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Navajo Nation President Albert Hale has signed an executive order requiring that Head Start programs on the reservation teach the Navajo language before English.

"We are always talking about our children losing the language and the inability of our elderly to communicate with youth," said Hale, who signed the order this week."This is a step forward saying, `Enough of the talk, let's do something about this,' " Hale said.

The tribal president said he remembers being sent to the principal's office for speaking Navajo at an elementary school. "I specifically recall one teacher saying to me, `You guys lost the war. You are now in an English-speaking country so you speak the language,' " he said.

His executive order stems from the Navajo Nation Council's 1984 policy that the traditional language be available at all grade levels in all schools serving the Navajo Nation.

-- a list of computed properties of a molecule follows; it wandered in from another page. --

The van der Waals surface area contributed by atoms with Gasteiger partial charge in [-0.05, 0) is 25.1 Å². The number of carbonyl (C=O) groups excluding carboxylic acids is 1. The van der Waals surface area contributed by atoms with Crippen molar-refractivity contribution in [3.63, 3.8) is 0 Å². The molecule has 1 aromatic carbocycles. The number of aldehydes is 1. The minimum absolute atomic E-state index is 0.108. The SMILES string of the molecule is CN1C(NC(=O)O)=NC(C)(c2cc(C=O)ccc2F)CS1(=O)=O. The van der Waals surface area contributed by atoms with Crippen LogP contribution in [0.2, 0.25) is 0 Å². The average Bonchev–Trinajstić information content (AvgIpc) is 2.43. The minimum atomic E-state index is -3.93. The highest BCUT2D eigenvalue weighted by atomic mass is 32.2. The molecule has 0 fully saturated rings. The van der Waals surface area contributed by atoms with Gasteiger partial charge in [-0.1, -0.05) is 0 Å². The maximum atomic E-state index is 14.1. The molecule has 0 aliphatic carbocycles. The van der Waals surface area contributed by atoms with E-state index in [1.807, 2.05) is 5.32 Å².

The law was sound, but public and Bureau of Indian Affairs school systems were reluctant to comply, citing state and federal curriculum standards, Hale said.

"The only place I saw where the Navajo Nation had some control, some say on the curriculum, is the Head Start program," Hale said. "But really, this is where this type of policy should start. It's like planting the seed which will continue to grow if one takes care of it. The Head Start children are the seed of the Navajo Nation."

Last year, there were 3,812 Navajo students in 184 Head Start classrooms on the reservation. Tribal education officials expect even more to enroll this fall, when the executive order takes effect.

Albert Johnson, administrative officer for the Navajo Head Start Program, applauded the decision.